The government is also seeking views and evidence from the industry on the following:

In particular, the government refers to the cases in which PayPal Europe terminated its contracts with certain clients, where no official statement has been released by the company on this regard, but allegedly the reason was based on “the publicly held views of PayPal’s users and those associated with them”, for then reinstating the accounts. This has raised concerns regarding the freedom of expression. It is the government’s view that “a notice-period and fair and open communication with a customer must apply in situations which relate to termination on grounds other than suspected or actual criminal offences or when otherwise allowed by law”.

  • Whether the regulations offer adequate protection against fraud and strong customer authentication (SCA) requirements that are proportionate to their aims, especially SCA’s impact on financial inclusion, particularly for people with limited or no access to a mobile phone or internet.
  • If more flexibility is necessary, in regard to the requirement for banks and other providers to ensure payments are credited to a receiving account by the end of the next working day (referred to as “Day+1” or “D+1”), so that the transfer can be delayed in case of suspicion a customer may be at risk of fraud.
  • Whether enabling receiving banks to hold funds before transferring them in a payee’s account, if they suspect fraud and before they implement the relevant Proceeds of Crime Act’s provisions.

Ensuring the resilience and integrity of the UK’s payment market

The government observes that creating a comprehensive Financial Services and Markets Act model for financial services, which extends regulators’ powers to provide direct regulatory requirements in relation to REUL, will help ensure regulations keep pace with and are adapted to meet the fast developments in the market. To this end, the government published a first consultation on the Future Regulatory Framework (FRF) in October 2020 to set out an overall approach to financial services regulation. This was followed by a second consultation, published in November 2021. As mentioned above, in July 2022, the government introduced the Financial Services and Markets Bill and published its response to the consultation, and published a policy statement in December 2022 on “Building a smarter financial services framework for the UK”.

Fostering competition in the interests of consumers

The government supports the existing requirement for PSPs to provide comprehensible and comparable information to payments services users to enable them to make informed decisions about payment services, consequently promoting competition within the payments market. It seeks views on whether these provisions, specifically those provided by the PSRs and the Cross-Border Payments Regulation, could be enhanced.

Furthermore, the government points out that it is its intention to eliminate the overlap of regimes governing access to payment systems by authorised or registered PSPs, one provided for by Regulations 103-104 of the PSRs and the other one stipulated in Part 5 of the Financial Services (Banking Reform) Act 2013.

Outside the scope of the consultation

The government has left topics connected to payments outside the scope of this call for evidence, such as:

  • Open banking. The government is developing a long-term regulatory framework, based on the JROC’s recommendations mentioned above, with the SWG’s final report being part of this work. The report includes “an open banking strategic sprint process to address questions set by the [JROC] under three priority areas:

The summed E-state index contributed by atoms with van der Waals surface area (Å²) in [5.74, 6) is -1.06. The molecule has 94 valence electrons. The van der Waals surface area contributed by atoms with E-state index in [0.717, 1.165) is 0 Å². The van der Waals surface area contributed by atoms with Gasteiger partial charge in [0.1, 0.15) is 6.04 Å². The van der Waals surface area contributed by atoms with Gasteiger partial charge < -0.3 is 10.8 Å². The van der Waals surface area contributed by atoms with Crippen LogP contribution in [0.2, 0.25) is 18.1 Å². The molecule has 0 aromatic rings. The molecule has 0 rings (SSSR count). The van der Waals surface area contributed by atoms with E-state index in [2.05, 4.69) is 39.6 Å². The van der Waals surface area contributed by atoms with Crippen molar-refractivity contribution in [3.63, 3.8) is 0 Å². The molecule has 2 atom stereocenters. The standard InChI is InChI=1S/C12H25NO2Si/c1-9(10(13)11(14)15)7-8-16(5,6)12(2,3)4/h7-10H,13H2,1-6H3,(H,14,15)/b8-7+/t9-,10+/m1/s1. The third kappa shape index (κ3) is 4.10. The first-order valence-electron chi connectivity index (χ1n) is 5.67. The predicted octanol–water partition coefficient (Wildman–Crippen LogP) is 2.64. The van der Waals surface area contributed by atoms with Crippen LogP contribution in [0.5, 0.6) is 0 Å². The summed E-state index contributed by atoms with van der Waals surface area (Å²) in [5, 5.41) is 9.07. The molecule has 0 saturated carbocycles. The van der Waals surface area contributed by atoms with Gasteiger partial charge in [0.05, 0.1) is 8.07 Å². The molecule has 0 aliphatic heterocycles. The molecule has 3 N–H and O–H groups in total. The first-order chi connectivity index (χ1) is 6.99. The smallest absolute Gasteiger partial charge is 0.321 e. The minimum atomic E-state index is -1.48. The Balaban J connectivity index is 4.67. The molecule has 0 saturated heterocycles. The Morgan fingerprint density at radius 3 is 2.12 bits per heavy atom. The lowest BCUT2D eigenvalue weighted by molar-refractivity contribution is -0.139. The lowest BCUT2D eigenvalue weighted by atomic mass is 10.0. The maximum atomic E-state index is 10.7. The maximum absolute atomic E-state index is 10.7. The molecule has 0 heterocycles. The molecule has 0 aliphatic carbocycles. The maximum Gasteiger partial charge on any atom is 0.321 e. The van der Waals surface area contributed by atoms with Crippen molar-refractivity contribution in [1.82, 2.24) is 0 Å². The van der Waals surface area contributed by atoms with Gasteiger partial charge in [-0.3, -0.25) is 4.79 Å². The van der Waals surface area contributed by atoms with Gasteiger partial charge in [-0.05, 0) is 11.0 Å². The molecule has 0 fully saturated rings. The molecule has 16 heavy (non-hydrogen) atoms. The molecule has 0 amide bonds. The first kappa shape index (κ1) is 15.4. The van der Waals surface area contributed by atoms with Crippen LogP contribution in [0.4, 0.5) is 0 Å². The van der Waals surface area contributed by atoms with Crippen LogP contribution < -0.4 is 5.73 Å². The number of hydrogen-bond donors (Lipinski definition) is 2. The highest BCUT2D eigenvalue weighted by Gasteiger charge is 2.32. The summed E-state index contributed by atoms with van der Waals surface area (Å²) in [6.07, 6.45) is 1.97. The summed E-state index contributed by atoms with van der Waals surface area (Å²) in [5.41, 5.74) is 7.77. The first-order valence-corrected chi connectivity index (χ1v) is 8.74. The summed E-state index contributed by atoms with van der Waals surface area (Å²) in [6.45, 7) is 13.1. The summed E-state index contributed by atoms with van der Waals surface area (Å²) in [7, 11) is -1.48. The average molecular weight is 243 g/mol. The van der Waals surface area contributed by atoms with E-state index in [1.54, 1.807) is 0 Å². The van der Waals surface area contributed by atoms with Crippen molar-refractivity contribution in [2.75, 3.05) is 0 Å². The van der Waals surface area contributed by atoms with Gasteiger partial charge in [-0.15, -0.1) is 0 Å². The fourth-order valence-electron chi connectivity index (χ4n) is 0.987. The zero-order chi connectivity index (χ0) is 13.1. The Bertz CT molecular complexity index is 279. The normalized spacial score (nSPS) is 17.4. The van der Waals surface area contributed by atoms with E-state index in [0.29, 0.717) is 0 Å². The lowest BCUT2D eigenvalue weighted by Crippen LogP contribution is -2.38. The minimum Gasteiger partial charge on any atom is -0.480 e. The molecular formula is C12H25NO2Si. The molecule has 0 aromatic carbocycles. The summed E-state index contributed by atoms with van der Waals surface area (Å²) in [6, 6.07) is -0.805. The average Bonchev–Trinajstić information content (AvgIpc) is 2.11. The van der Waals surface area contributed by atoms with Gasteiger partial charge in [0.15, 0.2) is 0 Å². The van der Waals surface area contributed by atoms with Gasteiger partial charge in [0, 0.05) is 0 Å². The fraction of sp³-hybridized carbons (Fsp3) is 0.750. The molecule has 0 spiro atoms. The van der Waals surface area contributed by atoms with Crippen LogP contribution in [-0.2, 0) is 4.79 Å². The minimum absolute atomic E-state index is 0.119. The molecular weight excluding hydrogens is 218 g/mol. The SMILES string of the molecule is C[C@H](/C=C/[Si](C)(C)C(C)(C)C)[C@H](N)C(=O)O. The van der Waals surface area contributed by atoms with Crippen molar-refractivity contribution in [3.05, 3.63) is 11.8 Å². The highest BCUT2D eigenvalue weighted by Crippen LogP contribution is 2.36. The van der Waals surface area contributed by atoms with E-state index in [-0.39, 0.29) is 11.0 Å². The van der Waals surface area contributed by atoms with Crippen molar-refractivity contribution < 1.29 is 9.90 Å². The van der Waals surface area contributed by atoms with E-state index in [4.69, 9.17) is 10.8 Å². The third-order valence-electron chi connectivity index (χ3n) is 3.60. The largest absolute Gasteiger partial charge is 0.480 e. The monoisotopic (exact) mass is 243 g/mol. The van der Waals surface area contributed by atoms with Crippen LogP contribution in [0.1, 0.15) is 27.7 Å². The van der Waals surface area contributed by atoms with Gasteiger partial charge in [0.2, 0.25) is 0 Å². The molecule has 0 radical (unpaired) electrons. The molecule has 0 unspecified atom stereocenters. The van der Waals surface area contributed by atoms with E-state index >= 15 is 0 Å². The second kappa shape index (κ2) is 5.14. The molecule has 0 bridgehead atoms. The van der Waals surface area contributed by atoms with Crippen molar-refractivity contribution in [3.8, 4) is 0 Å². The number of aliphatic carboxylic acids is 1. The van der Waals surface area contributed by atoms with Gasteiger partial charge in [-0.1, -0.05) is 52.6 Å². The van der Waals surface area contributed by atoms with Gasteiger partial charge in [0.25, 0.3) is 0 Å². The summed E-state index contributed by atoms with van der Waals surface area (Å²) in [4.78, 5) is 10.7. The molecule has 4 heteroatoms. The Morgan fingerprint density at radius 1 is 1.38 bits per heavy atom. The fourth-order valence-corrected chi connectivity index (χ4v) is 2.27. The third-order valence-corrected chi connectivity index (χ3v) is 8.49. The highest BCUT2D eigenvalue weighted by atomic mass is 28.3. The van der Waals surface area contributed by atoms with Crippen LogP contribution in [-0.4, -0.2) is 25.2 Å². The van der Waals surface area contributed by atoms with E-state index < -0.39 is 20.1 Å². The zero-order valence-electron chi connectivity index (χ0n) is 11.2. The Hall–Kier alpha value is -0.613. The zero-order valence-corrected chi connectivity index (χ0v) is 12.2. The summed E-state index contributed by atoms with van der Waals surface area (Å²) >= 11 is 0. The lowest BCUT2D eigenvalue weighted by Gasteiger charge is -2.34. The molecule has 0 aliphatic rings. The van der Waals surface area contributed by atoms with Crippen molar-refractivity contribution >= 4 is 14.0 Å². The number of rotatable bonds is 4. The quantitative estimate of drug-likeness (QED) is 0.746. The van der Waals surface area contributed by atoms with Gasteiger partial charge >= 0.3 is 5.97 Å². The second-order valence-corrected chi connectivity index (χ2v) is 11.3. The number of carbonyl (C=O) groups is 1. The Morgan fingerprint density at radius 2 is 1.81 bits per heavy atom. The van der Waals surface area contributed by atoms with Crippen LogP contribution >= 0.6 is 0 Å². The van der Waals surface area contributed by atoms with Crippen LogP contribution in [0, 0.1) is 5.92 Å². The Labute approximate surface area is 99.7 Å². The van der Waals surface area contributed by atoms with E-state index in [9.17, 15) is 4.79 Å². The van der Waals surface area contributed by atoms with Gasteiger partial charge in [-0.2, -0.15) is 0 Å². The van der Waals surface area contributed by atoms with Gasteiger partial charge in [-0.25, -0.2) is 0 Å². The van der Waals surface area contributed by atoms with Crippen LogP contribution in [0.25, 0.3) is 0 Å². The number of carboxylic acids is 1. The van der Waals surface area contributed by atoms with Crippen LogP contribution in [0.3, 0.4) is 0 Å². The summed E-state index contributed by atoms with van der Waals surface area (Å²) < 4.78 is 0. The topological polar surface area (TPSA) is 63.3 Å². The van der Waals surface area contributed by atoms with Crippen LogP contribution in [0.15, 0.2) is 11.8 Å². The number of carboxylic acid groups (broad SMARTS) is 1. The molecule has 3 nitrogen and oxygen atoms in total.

• Payments Strategy Sprint: Unlocking the potential of open banking payments.
  • Data Strategy Sprint: Promoting further data sharing in an open banking framework.
  • Ecosystem Strategy Sprint: Ensuring a sustainable open banking ecosystem”.
  • Stablecoin and crypto-asset regulation. The government plans to investigate this in the future, but no precise date has been specified.
  • Reforms to the Bank of England’s supervision of systemic payments entities. These reforms would come alongside a number of wider regulatory developments relating to both the PSR and the FCA, as this has been explored in the Payments Regulation and the Systemic Perimeter: Consultation and Call for Evidence.

Next Steps

The consultation closes at 23:45 on April 7, 2023. Responses can be submitted either to:

The government also stated its intention to review the Payment and Electronic Money Institution Insolvency Regulations, to be completed within two years of the regime having come into force throughout the UK (currently applicable in England and Wales). The government invites stakeholders to submit comments on the regime as part of their response to this call for evidence.

The government invites the FCA to consult later this year on changes to the safeguarding regime for payments and e-money, as, according to the FRF review, it will be the FCA’s responsibility under a framework set by government and parliament.

Conclusion

The payments landscape in the EU and UK has evolved and continues to change since the introduction of the EU’s PSD2; the directive has opened up the payments market to new players, specifically payment initiation services and account information services. As a consequence of Brexit, the UK government has decided to review the current financial regulation put in place while the country was still part of the EU, evaluating its objectives and determining whether it is still fit for purpose or whether the same or better could be achieved via less onerous provisions. The latest review and call for evidence on the PSRs 2017 are part of this agenda. However, the government has decided to leave certain related topics, such as open banking, crypto-assets and stablecoins, as well as relevant regulatory authorities’ powers, outside the scope of this consultation, although it expressed its commitment to ensuring that these initiatives stay connected. These matters have or will be explored via different initiatives.

The review affects areas within the payments regulatory framework, such as the authorisation regime, insolvency procedure, customer protection and information requirements. Therefore, depending on the outcome of the government’s call for evidence, any new requirements that may be introduced to this key piece of payments legislation would be of significance to the operations of payment and e-money institutions. Although it is too early to confirm to what extent changes will take place, it is very likely that amendments to regulations will occur, as it is the government’s intention to do so “where a clear and pressing need for change has been identified”.